This is NOT a recommendation of the service. However, I found the blurb interesting to share.
A “systematic revision” is in place, yes. However, I am coming across several terminologies that seem “infructuous” and totally all over the place. I approach the reading (and highlights) to share with the readers. It forms a part of the “global-memory” domain, but I only draw inferences from the context.
We see this principle everywhere. In a subscription business, you’re better off first reducing churn rather than increasing sign-ups. In personal finance, you’re better off first spending less than earning more. In investing, you’re better off first stopping losses before seeking gains.
If we want to get more out of reading, it follows, we should not necessarily aspire to read more, but rather to lose less of what we’ve already read.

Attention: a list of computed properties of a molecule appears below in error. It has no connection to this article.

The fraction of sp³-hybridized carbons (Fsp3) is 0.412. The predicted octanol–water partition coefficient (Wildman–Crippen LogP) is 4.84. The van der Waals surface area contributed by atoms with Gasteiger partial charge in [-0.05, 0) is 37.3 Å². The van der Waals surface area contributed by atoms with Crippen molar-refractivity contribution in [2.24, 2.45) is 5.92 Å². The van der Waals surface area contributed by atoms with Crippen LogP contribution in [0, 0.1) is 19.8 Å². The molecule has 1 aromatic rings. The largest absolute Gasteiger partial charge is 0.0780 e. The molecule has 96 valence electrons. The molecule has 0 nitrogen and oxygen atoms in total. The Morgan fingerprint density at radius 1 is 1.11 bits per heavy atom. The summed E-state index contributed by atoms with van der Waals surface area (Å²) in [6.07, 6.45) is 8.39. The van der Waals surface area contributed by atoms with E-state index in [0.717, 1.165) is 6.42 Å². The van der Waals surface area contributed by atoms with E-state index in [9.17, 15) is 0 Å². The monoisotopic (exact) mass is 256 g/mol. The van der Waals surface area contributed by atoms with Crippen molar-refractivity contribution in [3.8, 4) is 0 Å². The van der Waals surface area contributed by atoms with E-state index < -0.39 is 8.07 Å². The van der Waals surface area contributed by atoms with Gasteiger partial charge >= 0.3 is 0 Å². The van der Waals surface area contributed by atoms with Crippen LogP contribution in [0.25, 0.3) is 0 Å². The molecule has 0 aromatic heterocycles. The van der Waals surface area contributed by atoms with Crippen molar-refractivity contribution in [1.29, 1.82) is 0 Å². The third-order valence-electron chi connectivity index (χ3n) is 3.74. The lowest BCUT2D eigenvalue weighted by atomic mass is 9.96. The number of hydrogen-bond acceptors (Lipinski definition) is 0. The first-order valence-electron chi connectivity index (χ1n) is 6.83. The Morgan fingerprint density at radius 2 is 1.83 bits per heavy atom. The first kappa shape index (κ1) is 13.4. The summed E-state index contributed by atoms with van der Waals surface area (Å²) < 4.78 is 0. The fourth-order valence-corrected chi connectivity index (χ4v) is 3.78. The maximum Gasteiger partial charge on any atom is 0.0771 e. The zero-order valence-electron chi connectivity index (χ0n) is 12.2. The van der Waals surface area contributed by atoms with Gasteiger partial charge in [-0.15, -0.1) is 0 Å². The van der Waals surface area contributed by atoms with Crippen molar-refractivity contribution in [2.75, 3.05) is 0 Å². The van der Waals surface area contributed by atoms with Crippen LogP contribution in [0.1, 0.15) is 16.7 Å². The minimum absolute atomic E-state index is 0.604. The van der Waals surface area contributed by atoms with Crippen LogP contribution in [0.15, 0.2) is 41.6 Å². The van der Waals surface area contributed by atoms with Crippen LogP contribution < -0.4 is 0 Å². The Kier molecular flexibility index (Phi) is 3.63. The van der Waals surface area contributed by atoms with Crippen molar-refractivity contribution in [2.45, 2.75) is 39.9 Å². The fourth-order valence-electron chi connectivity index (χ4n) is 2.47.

These are a clever play of words and don’t end up forking money. I have a massive collection of epubs, but I prefer to read books with a different workflow in mind. I primarily read them for the structure and context.
(Aside, their recommendation for Instapaper is humdrum. My issue with Instapaper is their uncertainty. It has changed hands so many times that the original premise of the service is lost. I agree that it takes money to run a service, but what possible innovation can you get by having a glorified bookmarking service? Highlights? That’s it?
via Remember Significantly More of What You Read With Readwise